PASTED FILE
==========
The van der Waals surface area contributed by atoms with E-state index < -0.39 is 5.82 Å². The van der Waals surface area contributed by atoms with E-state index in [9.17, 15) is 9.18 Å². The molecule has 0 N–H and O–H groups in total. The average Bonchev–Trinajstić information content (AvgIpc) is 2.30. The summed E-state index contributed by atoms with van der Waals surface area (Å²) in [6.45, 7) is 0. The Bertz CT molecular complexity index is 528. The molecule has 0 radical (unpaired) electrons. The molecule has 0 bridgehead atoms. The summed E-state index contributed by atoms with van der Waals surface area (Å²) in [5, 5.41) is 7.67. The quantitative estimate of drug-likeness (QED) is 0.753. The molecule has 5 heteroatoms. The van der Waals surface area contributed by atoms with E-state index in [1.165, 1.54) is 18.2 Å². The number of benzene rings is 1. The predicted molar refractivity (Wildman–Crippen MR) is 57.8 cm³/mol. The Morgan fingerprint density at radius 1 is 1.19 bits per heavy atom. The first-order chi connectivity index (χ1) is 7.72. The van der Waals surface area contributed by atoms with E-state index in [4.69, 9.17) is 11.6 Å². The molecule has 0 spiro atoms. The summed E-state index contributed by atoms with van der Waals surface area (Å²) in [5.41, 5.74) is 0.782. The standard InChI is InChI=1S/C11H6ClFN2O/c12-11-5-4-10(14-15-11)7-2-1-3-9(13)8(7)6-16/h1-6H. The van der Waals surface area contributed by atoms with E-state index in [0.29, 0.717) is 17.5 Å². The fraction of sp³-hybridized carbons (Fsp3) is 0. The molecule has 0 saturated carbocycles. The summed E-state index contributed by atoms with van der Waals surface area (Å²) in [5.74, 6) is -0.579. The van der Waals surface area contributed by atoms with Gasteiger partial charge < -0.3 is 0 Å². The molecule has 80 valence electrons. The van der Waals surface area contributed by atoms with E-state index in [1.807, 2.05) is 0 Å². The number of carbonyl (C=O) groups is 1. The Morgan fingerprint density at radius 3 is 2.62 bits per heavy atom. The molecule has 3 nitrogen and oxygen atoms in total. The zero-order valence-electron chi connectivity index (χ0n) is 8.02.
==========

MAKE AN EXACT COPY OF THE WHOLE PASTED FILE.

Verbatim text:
The van der Waals surface area contributed by atoms with E-state index < -0.39 is 5.82 Å². The van der Waals surface area contributed by atoms with E-state index in [9.17, 15) is 9.18 Å². The molecule has 0 N–H and O–H groups in total. The average Bonchev–Trinajstić information content (AvgIpc) is 2.30. The summed E-state index contributed by atoms with van der Waals surface area (Å²) in [6.45, 7) is 0. The Bertz CT molecular complexity index is 528. The molecule has 0 radical (unpaired) electrons. The molecule has 0 bridgehead atoms. The summed E-state index contributed by atoms with van der Waals surface area (Å²) in [5, 5.41) is 7.67. The quantitative estimate of drug-likeness (QED) is 0.753. The molecule has 5 heteroatoms. The van der Waals surface area contributed by atoms with E-state index in [1.165, 1.54) is 18.2 Å². The number of benzene rings is 1. The predicted molar refractivity (Wildman–Crippen MR) is 57.8 cm³/mol. The Morgan fingerprint density at radius 1 is 1.19 bits per heavy atom. The first-order chi connectivity index (χ1) is 7.72. The van der Waals surface area contributed by atoms with E-state index in [4.69, 9.17) is 11.6 Å². The molecule has 0 spiro atoms. The summed E-state index contributed by atoms with van der Waals surface area (Å²) in [5.41, 5.74) is 0.782. The standard InChI is InChI=1S/C11H6ClFN2O/c12-11-5-4-10(14-15-11)7-2-1-3-9(13)8(7)6-16/h1-6H. The van der Waals surface area contributed by atoms with E-state index in [0.29, 0.717) is 17.5 Å². The fraction of sp³-hybridized carbons (Fsp3) is 0. The molecule has 0 saturated carbocycles. The summed E-state index contributed by atoms with van der Waals surface area (Å²) in [5.74, 6) is -0.579. The van der Waals surface area contributed by atoms with Gasteiger partial charge < -0.3 is 0 Å². The molecule has 80 valence electrons. The van der Waals surface area contributed by atoms with E-state index in [1.807, 2.05) is 0 Å². The number of carbonyl (C=O) groups is 1. The Morgan fingerprint density at radius 3 is 2.62 bits per heavy atom. The molecule has 3 nitrogen and oxygen atoms in total. The zero-order valence-electron chi connectivity index (χ0n) is 8.02.